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Dear Canadians: It’s Not Called ‘The Earl Grey Tea’

Have you ever heard someone refer to Earl Grey Tea is “The Earl Grey Tea?” 

There’s a very specific reason for that, and it’s kind of interesting how it came to be…

Let’s start with a quick lesson about Canada. In Canada, they have two national languages, English and French. As such, any packaged products in Canada must have both national languages on them.

International brands often have to print a different label for products coming to Canada as opposed to those destined for the United States or elsewhere. Sometimes, it’s just a matter of adding a stick or an extra insert to an English product to include French information, other times they’ll make an entirely new label.

As a side note, we’ve put together a list of the best Earl Grey Tea brands that are worth sipping on if you’re looking to try something new!

In the example below, you can see there’s just a little sticker that says “THÉ“.

Alright, with that backstory out of the way, what does that have to do with Earl Grey?

Earl Grey, being the proper name of something, stays the same whether it’s in English or French.

The word “tea” in French is “thé”, so you can probabally see how this is all started to come together.

“Earl Grey Tea” in French is called “Thé Earl Grey”. So, when tea companies package their Earl Grey for sale in Canada, they’ll simply print “Earl Grey” once, with “Thé” infront and “Tea” after.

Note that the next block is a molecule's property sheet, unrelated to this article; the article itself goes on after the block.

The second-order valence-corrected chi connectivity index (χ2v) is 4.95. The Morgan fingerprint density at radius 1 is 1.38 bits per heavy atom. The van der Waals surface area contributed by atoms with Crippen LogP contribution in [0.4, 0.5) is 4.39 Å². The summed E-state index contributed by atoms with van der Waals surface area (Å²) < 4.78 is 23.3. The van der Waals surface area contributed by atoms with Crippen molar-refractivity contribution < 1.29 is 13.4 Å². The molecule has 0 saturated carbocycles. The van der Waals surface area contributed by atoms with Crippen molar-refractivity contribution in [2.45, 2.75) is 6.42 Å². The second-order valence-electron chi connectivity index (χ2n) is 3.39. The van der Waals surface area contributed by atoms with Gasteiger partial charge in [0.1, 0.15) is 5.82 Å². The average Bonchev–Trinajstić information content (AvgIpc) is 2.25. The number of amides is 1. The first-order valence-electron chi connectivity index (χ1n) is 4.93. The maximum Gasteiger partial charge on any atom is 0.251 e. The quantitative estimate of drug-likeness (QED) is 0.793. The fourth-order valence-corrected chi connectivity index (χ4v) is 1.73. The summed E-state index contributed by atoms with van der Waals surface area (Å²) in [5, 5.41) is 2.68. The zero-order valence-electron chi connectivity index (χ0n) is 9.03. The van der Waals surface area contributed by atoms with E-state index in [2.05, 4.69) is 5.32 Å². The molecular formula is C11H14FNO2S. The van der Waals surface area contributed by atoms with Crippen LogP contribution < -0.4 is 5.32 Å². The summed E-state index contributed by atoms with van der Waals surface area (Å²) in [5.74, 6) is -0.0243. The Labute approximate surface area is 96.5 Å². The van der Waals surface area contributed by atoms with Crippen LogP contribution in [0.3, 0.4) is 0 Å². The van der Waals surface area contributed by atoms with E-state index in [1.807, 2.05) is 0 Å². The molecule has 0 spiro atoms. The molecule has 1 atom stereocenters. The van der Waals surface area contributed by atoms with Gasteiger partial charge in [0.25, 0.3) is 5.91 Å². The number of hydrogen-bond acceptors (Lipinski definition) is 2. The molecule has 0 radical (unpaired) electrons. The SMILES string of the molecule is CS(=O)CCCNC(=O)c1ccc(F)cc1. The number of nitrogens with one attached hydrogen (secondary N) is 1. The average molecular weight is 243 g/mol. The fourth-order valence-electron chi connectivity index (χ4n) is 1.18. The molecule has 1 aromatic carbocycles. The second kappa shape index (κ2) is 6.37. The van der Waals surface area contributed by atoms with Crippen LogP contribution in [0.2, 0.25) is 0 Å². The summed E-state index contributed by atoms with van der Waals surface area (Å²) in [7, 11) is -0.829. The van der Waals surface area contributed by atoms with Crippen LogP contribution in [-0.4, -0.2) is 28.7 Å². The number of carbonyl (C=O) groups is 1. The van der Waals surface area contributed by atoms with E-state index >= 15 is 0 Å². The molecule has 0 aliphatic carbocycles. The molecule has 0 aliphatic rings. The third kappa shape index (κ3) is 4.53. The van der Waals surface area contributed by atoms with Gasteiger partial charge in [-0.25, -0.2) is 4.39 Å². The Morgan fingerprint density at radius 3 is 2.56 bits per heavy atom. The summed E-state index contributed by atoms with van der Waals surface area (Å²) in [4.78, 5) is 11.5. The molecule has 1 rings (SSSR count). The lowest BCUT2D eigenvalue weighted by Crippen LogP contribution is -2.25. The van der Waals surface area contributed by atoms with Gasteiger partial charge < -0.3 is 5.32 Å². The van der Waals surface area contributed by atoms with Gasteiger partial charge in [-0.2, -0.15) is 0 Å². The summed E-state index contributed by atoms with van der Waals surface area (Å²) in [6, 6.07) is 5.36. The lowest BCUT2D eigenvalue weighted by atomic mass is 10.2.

As such, at quick glance, if you read the label it looks like it’s called “The Earl Grey Tea”, but you’re actually just seeing the name in both languages at once, merged into one. French people read it as “Thé Earl Grey”, English people read it as “Earl Grey Tea”, and adorable people think it’s called “The Earl Grey Tea”.

Interestingly enough, on the Twinings Tea pictured above, there are many other languages on the packaging as well as references to countries it was imported into, however no mention of French, or Canada, which seems contrary to Canada’s requirement of having things in both languages – perhaps there’s some kind of loophole or something that excludes this from being necessary? Typically you’d find everything, including preparation instructions, ingredients, and any other information in both languages on most Canadian products.

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